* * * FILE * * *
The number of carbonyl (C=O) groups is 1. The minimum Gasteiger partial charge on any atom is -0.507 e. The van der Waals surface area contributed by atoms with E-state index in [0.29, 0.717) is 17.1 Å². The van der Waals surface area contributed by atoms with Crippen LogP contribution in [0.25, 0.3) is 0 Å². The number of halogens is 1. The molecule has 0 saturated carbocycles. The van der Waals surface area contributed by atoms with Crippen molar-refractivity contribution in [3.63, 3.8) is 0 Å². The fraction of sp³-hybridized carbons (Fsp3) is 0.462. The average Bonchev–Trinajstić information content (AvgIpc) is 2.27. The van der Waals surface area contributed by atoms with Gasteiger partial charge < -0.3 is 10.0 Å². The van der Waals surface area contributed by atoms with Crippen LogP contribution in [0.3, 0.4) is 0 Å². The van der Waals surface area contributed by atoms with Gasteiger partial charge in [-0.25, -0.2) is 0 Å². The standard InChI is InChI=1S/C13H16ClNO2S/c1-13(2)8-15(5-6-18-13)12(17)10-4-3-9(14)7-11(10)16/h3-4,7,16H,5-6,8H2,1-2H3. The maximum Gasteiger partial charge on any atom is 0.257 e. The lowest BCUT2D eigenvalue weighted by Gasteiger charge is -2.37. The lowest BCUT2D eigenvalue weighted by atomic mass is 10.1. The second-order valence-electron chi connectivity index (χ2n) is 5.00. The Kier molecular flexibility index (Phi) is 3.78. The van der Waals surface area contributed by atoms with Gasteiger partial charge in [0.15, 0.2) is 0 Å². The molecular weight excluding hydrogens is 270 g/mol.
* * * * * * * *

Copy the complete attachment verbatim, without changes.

The number of carbonyl (C=O) groups is 1. The minimum Gasteiger partial charge on any atom is -0.507 e. The van der Waals surface area contributed by atoms with E-state index in [0.29, 0.717) is 17.1 Å². The van der Waals surface area contributed by atoms with Crippen LogP contribution in [0.25, 0.3) is 0 Å². The number of halogens is 1. The molecule has 0 saturated carbocycles. The van der Waals surface area contributed by atoms with Crippen molar-refractivity contribution in [3.63, 3.8) is 0 Å². The fraction of sp³-hybridized carbons (Fsp3) is 0.462. The average Bonchev–Trinajstić information content (AvgIpc) is 2.27. The van der Waals surface area contributed by atoms with Gasteiger partial charge < -0.3 is 10.0 Å². The van der Waals surface area contributed by atoms with Crippen LogP contribution in [0.3, 0.4) is 0 Å². The van der Waals surface area contributed by atoms with Gasteiger partial charge in [-0.25, -0.2) is 0 Å². The standard InChI is InChI=1S/C13H16ClNO2S/c1-13(2)8-15(5-6-18-13)12(17)10-4-3-9(14)7-11(10)16/h3-4,7,16H,5-6,8H2,1-2H3. The maximum Gasteiger partial charge on any atom is 0.257 e. The lowest BCUT2D eigenvalue weighted by Gasteiger charge is -2.37. The lowest BCUT2D eigenvalue weighted by atomic mass is 10.1. The second-order valence-electron chi connectivity index (χ2n) is 5.00. The Kier molecular flexibility index (Phi) is 3.78. The van der Waals surface area contributed by atoms with Gasteiger partial charge in [0.15, 0.2) is 0 Å². The molecular weight excluding hydrogens is 270 g/mol.